The most widely accepted story of 420 involves a group of high school friends in San Rafael, California, in the 1970s, who called themselves “the Waldos.” They picked 4:20 p.m. as an arbitrary time to meet after school, before their parents got home, so they could, ahem, “celebrate.”
One of the Waldos became a roadie for the Grateful Dead, which took the slang term in stride and further popularized it. In December 1990, a journalist for High Times magazine was given a flyer at a Grateful Dead concert in Oakland inviting people to “420” at 4:20 p.m. on 4/20 — perhaps the first celebration of its kind.
Today, “420” is blazed across T-shirts in cheesy souvenir shops. It’s used in online dating profiles (“420-friendly”) to signify to potential romantic partners that you’re cool with cannabis. It was even included in the name of California Senate Bill 420, a piece of legislation related to cannabis regulation.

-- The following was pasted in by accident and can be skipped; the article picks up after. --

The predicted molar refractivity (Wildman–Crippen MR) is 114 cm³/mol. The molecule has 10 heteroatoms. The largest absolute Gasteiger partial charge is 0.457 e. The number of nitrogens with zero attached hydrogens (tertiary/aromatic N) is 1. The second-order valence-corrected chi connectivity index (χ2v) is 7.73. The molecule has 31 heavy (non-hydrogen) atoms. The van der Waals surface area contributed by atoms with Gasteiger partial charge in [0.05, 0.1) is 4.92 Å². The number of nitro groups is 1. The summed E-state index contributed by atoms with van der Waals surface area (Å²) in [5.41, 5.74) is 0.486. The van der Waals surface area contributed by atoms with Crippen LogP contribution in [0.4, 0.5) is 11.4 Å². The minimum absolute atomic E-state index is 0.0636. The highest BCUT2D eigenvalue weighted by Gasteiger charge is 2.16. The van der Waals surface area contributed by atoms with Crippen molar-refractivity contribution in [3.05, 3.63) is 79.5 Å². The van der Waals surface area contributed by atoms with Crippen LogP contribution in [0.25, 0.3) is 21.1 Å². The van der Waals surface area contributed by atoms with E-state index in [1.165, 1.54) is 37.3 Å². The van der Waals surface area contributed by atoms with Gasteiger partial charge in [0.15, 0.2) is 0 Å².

And of course, it’s celebrated across the country on April 20 every year. But over time, the celebration has become less of a counterculture, middle-finger-to-the-man event and more of an opportunity to celebrate cannabis culture and spread awareness.
“It’s a celebration of the plant and understanding its value,” said Matt Skinner, owner of Charleston Hemp Collective. “Yes, there is a recreational side to the hemp plant, but it also gives us a wonderful opportunity to bring music to the table, celebrate what [cannabis] stands for and educate people on the plant and what we can legally do in South Carolina.”
Charleston Hemp Collective hosted a 420 Charleston event last year at Holy City Brewing that Skinner said was very successful, and he looks forward to bringing it back in the future.
This year, several 420 events will take place around town. Smoke ‘N Brew is hosting its fourth annual customer appreciation party from 2 p.m. to 7 p.m. with storewide discounts and giveaways as well as live music from Bonghi, glassblowing demonstrations, vendors, and free catered food.